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Stadium radar guns aren’t generally accurate to the number, but they can usually be measured against themselves. When I saw Dane Dunning pitch for the Winston-Salem Dash against the Carolina Mudcats at Five County Stadium in Zebulon, N.C., last year, I wasn’t positive he threw exactly 95 mph, but it gave consistent, narrow ranges for his fastball, and one could notice a small drop-off when the error band centered on 93 mph in the sixth and seventh innings.
That same scoreboard was no such help for Dylan Cease on Sunday. It clocked three fastballs at 100 mph or more, including one at 102. It also clocked some fastballs at 91. It also missed some fastballs and measured the throws back to the mound, which were around 45 mph.
That being the case, I had to go with what the hitters were saying with their swings.
Through three innings, they were saying “uncle.” Look at this sequence against Weston Wilson, where Cease racked up three quick strikes with a well-located fastball, a fastball whiff and a swing over a curve.
Here’s Cease getting a lefty to swing over a backfoot breaking ball for strike three:
As the game went on, Carolina’s hitters started tracking his hook a little better. Here’s a battle with first-round pick Keston Hiura:
Cease fell behind 2-0, but came back to even the count with two strong fastballs. That set up a wipeout pitch. Cease didn’t quite bury it, but it wouldn’t have been a strike if Hiura watched it. Hiura offered, though, and a guy who topped a curve his first time up with a two-part swing his first time up looked more ready for it the second time around.
Still, Cease cruised through the first four innings, retiring the first 11 batters before a two-out single cancelled the postgame show.
The fifth inning was a different matter. Cease retired Ronnie Gideon on a popout, but walked Weston Wilson, his first free pass on the day. Luis Aviles Jr. followed by hitting a bouncer to short. It developed too slowly to be a double-play ball, but Yeyson Yrizarri couldn’t even get one out. First he struggled to get it out of his glove, and the subsequent high-arcing underhand flip to second wasn’t in time. Yrizarri briefly argued the call, but Wilson looked safe in real time, so the shortstop’s reaction might have been mere frustration.
Max McDowell capitalized on the error by singling home Carolina’s first run, cutting Winston-Salem’s lead in half. Ryan Aguilar, who was the strikeout victim in the second video, tried to tie the game with a squeeze. He bunted it right back to Cease, though, who flipped it home to Nate Nolan for a tag the plate. One problem: Nolan dropped the ball on the tag, the second run scored, and Cease still only had one out when he had gotten three of them.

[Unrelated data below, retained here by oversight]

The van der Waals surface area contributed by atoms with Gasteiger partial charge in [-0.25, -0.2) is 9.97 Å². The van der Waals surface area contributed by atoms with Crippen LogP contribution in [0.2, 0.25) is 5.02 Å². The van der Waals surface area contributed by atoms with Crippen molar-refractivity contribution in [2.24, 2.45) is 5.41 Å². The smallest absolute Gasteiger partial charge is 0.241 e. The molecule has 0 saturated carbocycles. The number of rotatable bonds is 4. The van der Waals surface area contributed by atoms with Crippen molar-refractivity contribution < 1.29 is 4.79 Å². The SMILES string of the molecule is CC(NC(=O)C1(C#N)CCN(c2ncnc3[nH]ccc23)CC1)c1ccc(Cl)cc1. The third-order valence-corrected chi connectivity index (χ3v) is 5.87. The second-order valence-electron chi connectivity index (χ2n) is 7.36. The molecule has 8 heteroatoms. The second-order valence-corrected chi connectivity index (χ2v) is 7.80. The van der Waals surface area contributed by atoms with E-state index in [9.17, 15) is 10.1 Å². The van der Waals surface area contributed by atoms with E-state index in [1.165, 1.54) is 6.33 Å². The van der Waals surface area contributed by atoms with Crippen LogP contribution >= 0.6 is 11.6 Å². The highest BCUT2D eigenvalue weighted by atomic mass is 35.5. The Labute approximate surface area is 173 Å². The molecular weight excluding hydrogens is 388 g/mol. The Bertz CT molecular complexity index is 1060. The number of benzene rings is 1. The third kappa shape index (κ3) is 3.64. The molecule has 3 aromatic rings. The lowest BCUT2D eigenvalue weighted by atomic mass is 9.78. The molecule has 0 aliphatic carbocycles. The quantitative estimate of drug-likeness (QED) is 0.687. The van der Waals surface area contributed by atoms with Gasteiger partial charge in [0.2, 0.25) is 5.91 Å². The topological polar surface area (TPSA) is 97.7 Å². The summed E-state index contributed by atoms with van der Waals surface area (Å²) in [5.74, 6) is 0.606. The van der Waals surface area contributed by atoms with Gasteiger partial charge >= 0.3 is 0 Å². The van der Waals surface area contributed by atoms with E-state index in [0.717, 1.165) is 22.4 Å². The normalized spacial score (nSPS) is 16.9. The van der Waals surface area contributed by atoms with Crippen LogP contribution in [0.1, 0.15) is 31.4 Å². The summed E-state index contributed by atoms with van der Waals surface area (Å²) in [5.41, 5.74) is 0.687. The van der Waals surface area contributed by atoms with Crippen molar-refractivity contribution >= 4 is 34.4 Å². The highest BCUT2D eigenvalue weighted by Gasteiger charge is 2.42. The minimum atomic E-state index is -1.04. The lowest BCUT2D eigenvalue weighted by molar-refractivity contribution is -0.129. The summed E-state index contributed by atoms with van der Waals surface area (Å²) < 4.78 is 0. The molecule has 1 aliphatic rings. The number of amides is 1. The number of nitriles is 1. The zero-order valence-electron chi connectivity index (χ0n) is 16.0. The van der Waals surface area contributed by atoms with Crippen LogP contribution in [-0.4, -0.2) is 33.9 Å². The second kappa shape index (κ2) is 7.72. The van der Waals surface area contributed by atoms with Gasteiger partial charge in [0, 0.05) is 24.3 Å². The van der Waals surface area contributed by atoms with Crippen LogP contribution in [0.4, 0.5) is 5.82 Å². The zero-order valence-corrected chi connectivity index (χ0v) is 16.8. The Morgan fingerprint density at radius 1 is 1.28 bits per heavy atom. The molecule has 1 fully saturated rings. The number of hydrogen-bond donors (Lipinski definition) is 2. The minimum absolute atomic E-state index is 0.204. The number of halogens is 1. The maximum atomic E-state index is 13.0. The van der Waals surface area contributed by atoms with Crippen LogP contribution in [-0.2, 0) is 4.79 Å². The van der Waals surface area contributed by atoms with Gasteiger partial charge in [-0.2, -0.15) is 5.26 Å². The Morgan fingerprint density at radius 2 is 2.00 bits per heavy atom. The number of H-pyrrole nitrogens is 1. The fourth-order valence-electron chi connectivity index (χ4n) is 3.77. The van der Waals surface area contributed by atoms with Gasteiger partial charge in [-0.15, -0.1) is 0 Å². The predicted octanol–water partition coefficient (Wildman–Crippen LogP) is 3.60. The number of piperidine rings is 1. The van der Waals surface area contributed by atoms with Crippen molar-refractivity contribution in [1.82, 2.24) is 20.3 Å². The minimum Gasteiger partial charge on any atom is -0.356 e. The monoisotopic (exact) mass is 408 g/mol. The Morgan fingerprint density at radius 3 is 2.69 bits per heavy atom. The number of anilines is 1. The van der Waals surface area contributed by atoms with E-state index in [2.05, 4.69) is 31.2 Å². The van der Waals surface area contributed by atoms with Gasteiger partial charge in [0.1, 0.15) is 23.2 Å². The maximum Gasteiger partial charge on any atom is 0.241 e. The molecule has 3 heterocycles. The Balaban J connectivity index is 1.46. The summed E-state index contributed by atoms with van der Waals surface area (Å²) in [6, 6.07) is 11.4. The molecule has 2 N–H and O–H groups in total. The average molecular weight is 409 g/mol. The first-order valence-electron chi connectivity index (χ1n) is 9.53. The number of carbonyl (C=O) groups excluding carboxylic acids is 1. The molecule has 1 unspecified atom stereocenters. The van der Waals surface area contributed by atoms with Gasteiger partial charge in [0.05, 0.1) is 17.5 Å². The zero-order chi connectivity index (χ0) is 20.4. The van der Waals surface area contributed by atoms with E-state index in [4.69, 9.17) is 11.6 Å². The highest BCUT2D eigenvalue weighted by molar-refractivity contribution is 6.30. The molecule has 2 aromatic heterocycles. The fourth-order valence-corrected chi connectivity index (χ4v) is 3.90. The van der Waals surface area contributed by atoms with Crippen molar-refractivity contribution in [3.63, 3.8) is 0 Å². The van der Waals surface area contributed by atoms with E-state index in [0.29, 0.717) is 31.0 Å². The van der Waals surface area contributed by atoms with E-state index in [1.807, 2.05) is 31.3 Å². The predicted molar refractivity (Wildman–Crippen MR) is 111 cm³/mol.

Cease then created his own problems by walking Dallas Carroll, then walking Hiura with an 0-2 pitch. His day ended after a sac fly, and Matt Foster added another unearned run on Cease’s tab by throwing his first eight pitches out of the zone.
Cease pitched better than his final line — 4 2/3 innings, 2 H, 5 R, 2 ER, 2 BB, 7 K, 1 HBP — but one might not want to wave away all of his struggles on his defense. He only pitched six innings in three starts last year, so in-game endurance was already on his to-do list. He started missing armside and up with his fastball in the fifth, which also happened to be the first time he spent any prolonged time in the stretch.
But the good is obvious: 18 swinging strikes over 87 pitches, a fastball that Baseball America’s Josh Norris had 96-97, a big, sharp hook, and the slider helped him early as well. Here’s one that got a groundout, with assistance from Yrizarri’s arm.
I didn’t see much evidence of a changeup, although maybe because it comes in as hard as a lot of Carolina League fastballs. Assuming his defense doesn’t require him to record two extra outs an inning the second and third time through the order, I’m guessing he already has enough to work six innings on a more regular basis.
If you’re more into immediate gratification and would rather simply see Cease’s seven strikeout pitches, Norris has you covered.
— Josh Norris (@jnorris427) April 9, 2018